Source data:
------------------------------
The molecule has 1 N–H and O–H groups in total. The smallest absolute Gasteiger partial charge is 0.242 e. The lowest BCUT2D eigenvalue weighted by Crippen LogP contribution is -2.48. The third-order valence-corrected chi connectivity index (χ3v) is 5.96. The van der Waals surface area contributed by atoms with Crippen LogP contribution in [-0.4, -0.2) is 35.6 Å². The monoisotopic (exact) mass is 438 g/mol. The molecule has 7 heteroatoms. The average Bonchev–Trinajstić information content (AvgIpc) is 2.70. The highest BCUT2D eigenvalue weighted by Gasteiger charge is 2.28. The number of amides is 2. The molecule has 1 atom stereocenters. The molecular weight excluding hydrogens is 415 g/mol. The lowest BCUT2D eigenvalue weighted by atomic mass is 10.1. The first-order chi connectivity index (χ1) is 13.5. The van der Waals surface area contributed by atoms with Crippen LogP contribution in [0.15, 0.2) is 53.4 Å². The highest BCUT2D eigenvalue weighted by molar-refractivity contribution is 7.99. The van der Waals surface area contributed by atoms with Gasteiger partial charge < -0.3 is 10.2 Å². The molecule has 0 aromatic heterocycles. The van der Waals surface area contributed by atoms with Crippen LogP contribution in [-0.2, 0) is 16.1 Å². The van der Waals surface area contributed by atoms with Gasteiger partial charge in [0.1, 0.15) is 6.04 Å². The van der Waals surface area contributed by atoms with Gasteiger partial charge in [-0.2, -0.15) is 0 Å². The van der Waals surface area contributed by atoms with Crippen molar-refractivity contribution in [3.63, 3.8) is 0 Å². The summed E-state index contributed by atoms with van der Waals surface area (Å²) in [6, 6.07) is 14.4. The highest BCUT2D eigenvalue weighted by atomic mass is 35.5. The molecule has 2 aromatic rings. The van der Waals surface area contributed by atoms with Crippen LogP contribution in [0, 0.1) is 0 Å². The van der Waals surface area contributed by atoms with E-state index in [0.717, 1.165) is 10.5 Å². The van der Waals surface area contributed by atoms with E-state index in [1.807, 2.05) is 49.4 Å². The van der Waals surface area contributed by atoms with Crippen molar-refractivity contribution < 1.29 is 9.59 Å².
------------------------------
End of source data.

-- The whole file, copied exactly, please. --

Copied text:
The molecule has 1 N–H and O–H groups in total. The smallest absolute Gasteiger partial charge is 0.242 e. The lowest BCUT2D eigenvalue weighted by Crippen LogP contribution is -2.48. The third-order valence-corrected chi connectivity index (χ3v) is 5.96. The van der Waals surface area contributed by atoms with Crippen LogP contribution in [-0.4, -0.2) is 35.6 Å². The monoisotopic (exact) mass is 438 g/mol. The molecule has 7 heteroatoms. The average Bonchev–Trinajstić information content (AvgIpc) is 2.70. The highest BCUT2D eigenvalue weighted by Gasteiger charge is 2.28. The number of amides is 2. The molecule has 1 atom stereocenters. The molecular weight excluding hydrogens is 415 g/mol. The lowest BCUT2D eigenvalue weighted by atomic mass is 10.1. The first-order chi connectivity index (χ1) is 13.5. The van der Waals surface area contributed by atoms with Crippen LogP contribution in [0.15, 0.2) is 53.4 Å². The highest BCUT2D eigenvalue weighted by molar-refractivity contribution is 7.99. The van der Waals surface area contributed by atoms with Gasteiger partial charge < -0.3 is 10.2 Å². The molecule has 0 aromatic heterocycles. The van der Waals surface area contributed by atoms with Crippen LogP contribution in [-0.2, 0) is 16.1 Å². The van der Waals surface area contributed by atoms with Gasteiger partial charge in [0.1, 0.15) is 6.04 Å². The van der Waals surface area contributed by atoms with Gasteiger partial charge in [-0.2, -0.15) is 0 Å². The van der Waals surface area contributed by atoms with Crippen molar-refractivity contribution in [3.63, 3.8) is 0 Å². The summed E-state index contributed by atoms with van der Waals surface area (Å²) in [6, 6.07) is 14.4. The highest BCUT2D eigenvalue weighted by atomic mass is 35.5. The molecule has 2 aromatic rings. The van der Waals surface area contributed by atoms with Crippen LogP contribution in [0, 0.1) is 0 Å². The van der Waals surface area contributed by atoms with E-state index in [0.717, 1.165) is 10.5 Å². The van der Waals surface area contributed by atoms with E-state index in [1.807, 2.05) is 49.4 Å². The van der Waals surface area contributed by atoms with Crippen molar-refractivity contribution < 1.29 is 9.59 Å².